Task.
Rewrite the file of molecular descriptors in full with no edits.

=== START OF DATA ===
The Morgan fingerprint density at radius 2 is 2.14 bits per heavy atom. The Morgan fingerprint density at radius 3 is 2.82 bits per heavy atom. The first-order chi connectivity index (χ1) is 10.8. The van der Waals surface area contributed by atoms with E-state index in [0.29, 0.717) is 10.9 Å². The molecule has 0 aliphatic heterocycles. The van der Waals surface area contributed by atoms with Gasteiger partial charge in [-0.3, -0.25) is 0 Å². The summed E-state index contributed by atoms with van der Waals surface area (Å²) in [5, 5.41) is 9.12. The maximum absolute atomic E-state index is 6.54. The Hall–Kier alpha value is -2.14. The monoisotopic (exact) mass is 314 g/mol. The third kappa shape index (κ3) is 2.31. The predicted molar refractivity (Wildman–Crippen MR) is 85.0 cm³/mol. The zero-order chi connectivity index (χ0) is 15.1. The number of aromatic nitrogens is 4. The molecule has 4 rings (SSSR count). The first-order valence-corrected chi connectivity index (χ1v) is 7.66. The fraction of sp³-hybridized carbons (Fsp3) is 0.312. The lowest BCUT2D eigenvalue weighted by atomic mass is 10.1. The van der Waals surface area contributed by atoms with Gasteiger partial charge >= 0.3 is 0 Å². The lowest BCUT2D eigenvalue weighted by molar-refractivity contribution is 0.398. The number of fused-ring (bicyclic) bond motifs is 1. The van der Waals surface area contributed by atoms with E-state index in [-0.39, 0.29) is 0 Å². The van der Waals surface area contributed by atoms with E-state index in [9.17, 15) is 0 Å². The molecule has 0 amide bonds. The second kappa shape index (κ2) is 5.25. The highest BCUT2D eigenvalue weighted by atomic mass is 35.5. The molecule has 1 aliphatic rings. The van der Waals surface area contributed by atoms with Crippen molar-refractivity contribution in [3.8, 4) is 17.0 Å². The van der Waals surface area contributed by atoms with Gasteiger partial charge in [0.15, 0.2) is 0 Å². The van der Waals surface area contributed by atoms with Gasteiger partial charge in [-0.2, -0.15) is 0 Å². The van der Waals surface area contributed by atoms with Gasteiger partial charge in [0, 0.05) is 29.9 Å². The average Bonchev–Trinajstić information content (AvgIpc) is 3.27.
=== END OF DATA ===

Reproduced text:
The Morgan fingerprint density at radius 2 is 2.14 bits per heavy atom. The Morgan fingerprint density at radius 3 is 2.82 bits per heavy atom. The first-order chi connectivity index (χ1) is 10.8. The van der Waals surface area contributed by atoms with E-state index in [0.29, 0.717) is 10.9 Å². The molecule has 0 aliphatic heterocycles. The van der Waals surface area contributed by atoms with Gasteiger partial charge in [-0.3, -0.25) is 0 Å². The summed E-state index contributed by atoms with van der Waals surface area (Å²) in [5, 5.41) is 9.12. The maximum absolute atomic E-state index is 6.54. The Hall–Kier alpha value is -2.14. The monoisotopic (exact) mass is 314 g/mol. The third kappa shape index (κ3) is 2.31. The predicted molar refractivity (Wildman–Crippen MR) is 85.0 cm³/mol. The zero-order chi connectivity index (χ0) is 15.1. The number of aromatic nitrogens is 4. The molecule has 4 rings (SSSR count). The first-order valence-corrected chi connectivity index (χ1v) is 7.66. The fraction of sp³-hybridized carbons (Fsp3) is 0.312. The lowest BCUT2D eigenvalue weighted by atomic mass is 10.1. The van der Waals surface area contributed by atoms with Gasteiger partial charge >= 0.3 is 0 Å². The lowest BCUT2D eigenvalue weighted by molar-refractivity contribution is 0.398. The number of fused-ring (bicyclic) bond motifs is 1. The van der Waals surface area contributed by atoms with E-state index in [-0.39, 0.29) is 0 Å². The van der Waals surface area contributed by atoms with E-state index in [9.17, 15) is 0 Å². The molecule has 0 amide bonds. The second kappa shape index (κ2) is 5.25. The highest BCUT2D eigenvalue weighted by atomic mass is 35.5. The molecule has 1 aliphatic rings. The van der Waals surface area contributed by atoms with Crippen molar-refractivity contribution in [3.8, 4) is 17.0 Å². The van der Waals surface area contributed by atoms with Gasteiger partial charge in [0.15, 0.2) is 0 Å². The van der Waals surface area contributed by atoms with Gasteiger partial charge in [-0.2, -0.15) is 0 Å². The van der Waals surface area contributed by atoms with Gasteiger partial charge in [0, 0.05) is 29.9 Å². The average Bonchev–Trinajstić information content (AvgIpc) is 3.27.